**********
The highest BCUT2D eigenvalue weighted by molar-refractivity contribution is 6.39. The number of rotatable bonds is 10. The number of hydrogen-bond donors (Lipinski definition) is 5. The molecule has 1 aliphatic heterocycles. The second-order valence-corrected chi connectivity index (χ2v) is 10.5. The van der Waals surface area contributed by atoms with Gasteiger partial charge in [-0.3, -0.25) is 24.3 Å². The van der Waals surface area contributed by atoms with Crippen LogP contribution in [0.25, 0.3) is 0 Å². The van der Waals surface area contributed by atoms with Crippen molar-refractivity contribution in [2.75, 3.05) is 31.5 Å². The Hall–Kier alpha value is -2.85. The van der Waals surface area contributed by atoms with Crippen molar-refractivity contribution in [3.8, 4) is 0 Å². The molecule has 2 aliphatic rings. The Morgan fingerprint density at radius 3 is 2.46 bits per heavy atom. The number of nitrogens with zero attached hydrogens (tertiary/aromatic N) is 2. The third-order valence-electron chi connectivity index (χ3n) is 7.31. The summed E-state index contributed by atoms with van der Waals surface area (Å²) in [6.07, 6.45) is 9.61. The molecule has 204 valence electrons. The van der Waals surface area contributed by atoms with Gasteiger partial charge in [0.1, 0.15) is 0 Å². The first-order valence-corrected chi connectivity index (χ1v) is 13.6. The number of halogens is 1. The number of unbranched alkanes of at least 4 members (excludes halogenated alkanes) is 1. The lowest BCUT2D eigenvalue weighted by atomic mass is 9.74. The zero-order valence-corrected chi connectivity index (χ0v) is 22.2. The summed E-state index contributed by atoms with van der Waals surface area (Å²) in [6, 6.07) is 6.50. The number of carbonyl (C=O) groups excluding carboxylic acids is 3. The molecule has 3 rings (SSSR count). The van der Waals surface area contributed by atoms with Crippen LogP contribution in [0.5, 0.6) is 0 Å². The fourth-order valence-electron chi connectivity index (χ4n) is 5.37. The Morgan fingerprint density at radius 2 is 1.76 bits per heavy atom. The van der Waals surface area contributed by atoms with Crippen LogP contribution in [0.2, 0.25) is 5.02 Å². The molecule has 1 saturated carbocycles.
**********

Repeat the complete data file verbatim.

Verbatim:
The highest BCUT2D eigenvalue weighted by molar-refractivity contribution is 6.39. The number of rotatable bonds is 10. The number of hydrogen-bond donors (Lipinski definition) is 5. The molecule has 1 aliphatic heterocycles. The second-order valence-corrected chi connectivity index (χ2v) is 10.5. The van der Waals surface area contributed by atoms with Gasteiger partial charge in [-0.3, -0.25) is 24.3 Å². The van der Waals surface area contributed by atoms with Crippen LogP contribution in [0.25, 0.3) is 0 Å². The van der Waals surface area contributed by atoms with Crippen molar-refractivity contribution in [2.75, 3.05) is 31.5 Å². The Hall–Kier alpha value is -2.85. The van der Waals surface area contributed by atoms with Crippen molar-refractivity contribution in [3.8, 4) is 0 Å². The molecule has 2 aliphatic rings. The Morgan fingerprint density at radius 3 is 2.46 bits per heavy atom. The number of nitrogens with zero attached hydrogens (tertiary/aromatic N) is 2. The third-order valence-electron chi connectivity index (χ3n) is 7.31. The summed E-state index contributed by atoms with van der Waals surface area (Å²) in [6.07, 6.45) is 9.61. The molecule has 204 valence electrons. The van der Waals surface area contributed by atoms with Gasteiger partial charge in [0.1, 0.15) is 0 Å². The first-order valence-corrected chi connectivity index (χ1v) is 13.6. The number of halogens is 1. The number of unbranched alkanes of at least 4 members (excludes halogenated alkanes) is 1. The lowest BCUT2D eigenvalue weighted by atomic mass is 9.74. The zero-order valence-corrected chi connectivity index (χ0v) is 22.2. The summed E-state index contributed by atoms with van der Waals surface area (Å²) in [6, 6.07) is 6.50. The number of carbonyl (C=O) groups excluding carboxylic acids is 3. The molecule has 3 rings (SSSR count). The van der Waals surface area contributed by atoms with Crippen LogP contribution in [0.5, 0.6) is 0 Å². The fourth-order valence-electron chi connectivity index (χ4n) is 5.37. The Morgan fingerprint density at radius 2 is 1.76 bits per heavy atom. The van der Waals surface area contributed by atoms with Crippen LogP contribution in [0.2, 0.25) is 5.02 Å². The molecule has 1 saturated carbocycles.